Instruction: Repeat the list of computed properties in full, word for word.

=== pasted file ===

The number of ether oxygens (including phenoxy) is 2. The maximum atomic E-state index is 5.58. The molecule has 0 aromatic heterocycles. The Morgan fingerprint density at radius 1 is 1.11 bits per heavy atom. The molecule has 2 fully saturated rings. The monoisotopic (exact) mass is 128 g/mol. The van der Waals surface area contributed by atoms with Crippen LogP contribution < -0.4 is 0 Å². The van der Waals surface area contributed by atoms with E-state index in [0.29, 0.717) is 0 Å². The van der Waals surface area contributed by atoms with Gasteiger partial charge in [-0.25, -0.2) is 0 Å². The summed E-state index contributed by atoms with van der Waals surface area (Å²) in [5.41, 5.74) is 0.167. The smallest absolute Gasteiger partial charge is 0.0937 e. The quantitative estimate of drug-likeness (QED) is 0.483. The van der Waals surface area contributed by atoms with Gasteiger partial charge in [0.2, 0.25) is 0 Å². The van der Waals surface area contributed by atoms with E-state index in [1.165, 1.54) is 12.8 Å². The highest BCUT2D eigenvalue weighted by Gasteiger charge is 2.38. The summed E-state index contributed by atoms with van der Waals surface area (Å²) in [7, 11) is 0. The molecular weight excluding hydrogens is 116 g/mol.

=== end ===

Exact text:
The number of ether oxygens (including phenoxy) is 2. The maximum atomic E-state index is 5.58. The molecule has 0 aromatic heterocycles. The Morgan fingerprint density at radius 1 is 1.11 bits per heavy atom. The molecule has 2 fully saturated rings. The monoisotopic (exact) mass is 128 g/mol. The van der Waals surface area contributed by atoms with Crippen LogP contribution < -0.4 is 0 Å². The van der Waals surface area contributed by atoms with E-state index in [0.29, 0.717) is 0 Å². The van der Waals surface area contributed by atoms with Gasteiger partial charge in [-0.25, -0.2) is 0 Å². The summed E-state index contributed by atoms with van der Waals surface area (Å²) in [5.41, 5.74) is 0.167. The smallest absolute Gasteiger partial charge is 0.0937 e. The quantitative estimate of drug-likeness (QED) is 0.483. The van der Waals surface area contributed by atoms with Gasteiger partial charge in [0.2, 0.25) is 0 Å². The van der Waals surface area contributed by atoms with E-state index in [1.165, 1.54) is 12.8 Å². The highest BCUT2D eigenvalue weighted by Gasteiger charge is 2.38. The summed E-state index contributed by atoms with van der Waals surface area (Å²) in [7, 11) is 0. The molecular weight excluding hydrogens is 116 g/mol.